Bhagan Prasad, the oldest press machine operator at the Karol Bagh unit who died in a blaze on Monday, will no longer be around for his daughter’s wedding. The father of Aarti, the youngest victim, said he can’t believe he’ll never see her again.
On Monday, the families of those who perished in the fire said they were under the impression that the victims were working at a “legal factory” unit — even as the Delhi Police maintained the cloth packaging unit was illegal. “We will write to the MCD to find out about the documentation of the premises,” said Additional DCP (Central) Amit Sharma, adding that “the establishment has been operational since 1989”.
North Delhi Municipal Corporation officials said there are over 1,600 illegal units in Karol Bagh, based on a survey conducted this year. The Delhi Fire Services said the facility was running out of a residential building and there was no question of obtaining a no-objection certificate for fire safety.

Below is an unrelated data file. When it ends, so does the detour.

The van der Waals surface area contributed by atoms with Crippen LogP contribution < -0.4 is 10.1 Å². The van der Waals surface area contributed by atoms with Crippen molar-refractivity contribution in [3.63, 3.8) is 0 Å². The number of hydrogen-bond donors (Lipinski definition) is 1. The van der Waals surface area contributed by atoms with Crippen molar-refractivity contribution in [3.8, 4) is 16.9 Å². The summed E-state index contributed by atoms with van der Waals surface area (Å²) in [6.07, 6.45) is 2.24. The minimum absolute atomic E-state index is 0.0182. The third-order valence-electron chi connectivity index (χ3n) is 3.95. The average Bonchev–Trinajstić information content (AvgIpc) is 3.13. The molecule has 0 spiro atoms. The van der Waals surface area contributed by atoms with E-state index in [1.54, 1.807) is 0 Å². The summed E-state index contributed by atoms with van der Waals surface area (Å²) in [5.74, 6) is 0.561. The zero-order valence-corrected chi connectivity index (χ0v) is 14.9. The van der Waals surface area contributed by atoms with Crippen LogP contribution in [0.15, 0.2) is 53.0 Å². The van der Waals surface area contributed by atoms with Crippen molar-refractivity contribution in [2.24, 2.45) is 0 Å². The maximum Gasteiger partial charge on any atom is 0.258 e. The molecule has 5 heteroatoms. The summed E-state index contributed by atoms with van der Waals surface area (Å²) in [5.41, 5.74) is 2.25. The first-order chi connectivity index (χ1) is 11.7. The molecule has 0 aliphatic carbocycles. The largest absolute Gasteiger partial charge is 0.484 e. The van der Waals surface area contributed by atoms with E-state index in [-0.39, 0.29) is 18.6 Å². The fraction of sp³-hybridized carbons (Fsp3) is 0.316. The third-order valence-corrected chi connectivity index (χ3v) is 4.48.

Fire officials said the establishment was less than 200 sq-ft and did not have space for stairways for a quick exit or enough fire safety precautions.
They added that the establishment was a tinderbox, packed with clothing material, wooden furniture, a steam press and inflammable solvents.
Ajit, one of the survivors, and Dharamchandra, a former employee, claimed workers made around Rs 8,000 a month — below the standard minimum wage, and were made to work overtime.
Aarti’s father Inderpal (50) was supposed to visit her for the first time since Diwali. His daughter had told him she was working at a legitimate factory in Karol Bagh, packaging sherwanis. “She used to work even on holidays. My daughter was very adamant and did not want to get married unless she could stand on her feet,” Inderpal said.
Bhagan’s relative Vikas said he was supposed to get his elder daughter married in December. “He was the oldest worker here,” the relative said.